The Historic City of Yazd was listed as a national monument in 2005, which provides legal protection according to the Law for Protection of National Heritage (1930) and the Law for Establishing Iranian Cultural Heritage Organization (1979). The property is also subject to laws and standards for the protection of historic cities.

The management of the property is centralized in Iran's Cultural Heritage Handicrafts and Tourism Organization (ICHHTO), who is the national body responsible for World Heritage properties, including reporting to UNESCO World Heritage Committee, and who coordinates efforts with local and national authorities as well as non-governmental organizations, the traditional waqf system, and the local communities. ICHHTO has a number of policies that underpin the management system for the property.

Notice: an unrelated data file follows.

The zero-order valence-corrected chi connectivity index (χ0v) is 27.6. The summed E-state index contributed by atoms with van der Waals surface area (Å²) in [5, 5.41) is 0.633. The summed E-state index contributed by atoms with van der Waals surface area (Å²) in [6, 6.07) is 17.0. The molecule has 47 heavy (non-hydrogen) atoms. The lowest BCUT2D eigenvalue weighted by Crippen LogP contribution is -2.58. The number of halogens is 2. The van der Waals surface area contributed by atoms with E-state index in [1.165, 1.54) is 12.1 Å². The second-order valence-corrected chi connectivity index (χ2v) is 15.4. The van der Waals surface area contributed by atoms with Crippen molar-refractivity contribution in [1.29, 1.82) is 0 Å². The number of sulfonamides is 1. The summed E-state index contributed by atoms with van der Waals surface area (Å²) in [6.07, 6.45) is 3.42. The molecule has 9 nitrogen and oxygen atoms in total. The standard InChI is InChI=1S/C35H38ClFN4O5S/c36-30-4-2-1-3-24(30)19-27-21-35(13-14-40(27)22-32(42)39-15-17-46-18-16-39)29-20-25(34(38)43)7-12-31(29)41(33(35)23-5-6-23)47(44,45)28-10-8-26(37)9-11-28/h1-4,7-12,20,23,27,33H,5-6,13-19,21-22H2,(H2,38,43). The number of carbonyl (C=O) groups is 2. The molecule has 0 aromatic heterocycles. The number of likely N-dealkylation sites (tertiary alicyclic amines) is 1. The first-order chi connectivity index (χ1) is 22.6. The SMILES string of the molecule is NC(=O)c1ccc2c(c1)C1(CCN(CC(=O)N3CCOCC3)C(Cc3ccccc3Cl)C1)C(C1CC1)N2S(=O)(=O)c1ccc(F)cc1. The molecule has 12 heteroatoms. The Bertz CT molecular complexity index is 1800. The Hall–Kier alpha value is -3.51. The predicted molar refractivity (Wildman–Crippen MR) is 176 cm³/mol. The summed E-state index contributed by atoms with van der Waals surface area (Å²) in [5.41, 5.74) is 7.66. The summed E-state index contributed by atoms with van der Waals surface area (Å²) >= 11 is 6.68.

Efforts which have been made by the local population, in some instances under the districts organizations and social structure of Waqf (endowment), as well as efforts by Yazd Municipality, ICHHTO, and local representatives of the Government of Iran (Ministries of education, health, etc…) have still to be promoted.

All these partners have joined efforts to elaborate a new management mechanism that will allow directing their capacities towards common goals. This has been facilitated by the creation of a steering committee in charge of defining general orientations for the management and conservation of the historic city.

A technical committee has also been established with representatives of the major stakeholders, who will work under the direction of specialized working groups to identify, study, and monitor different kinds of projects.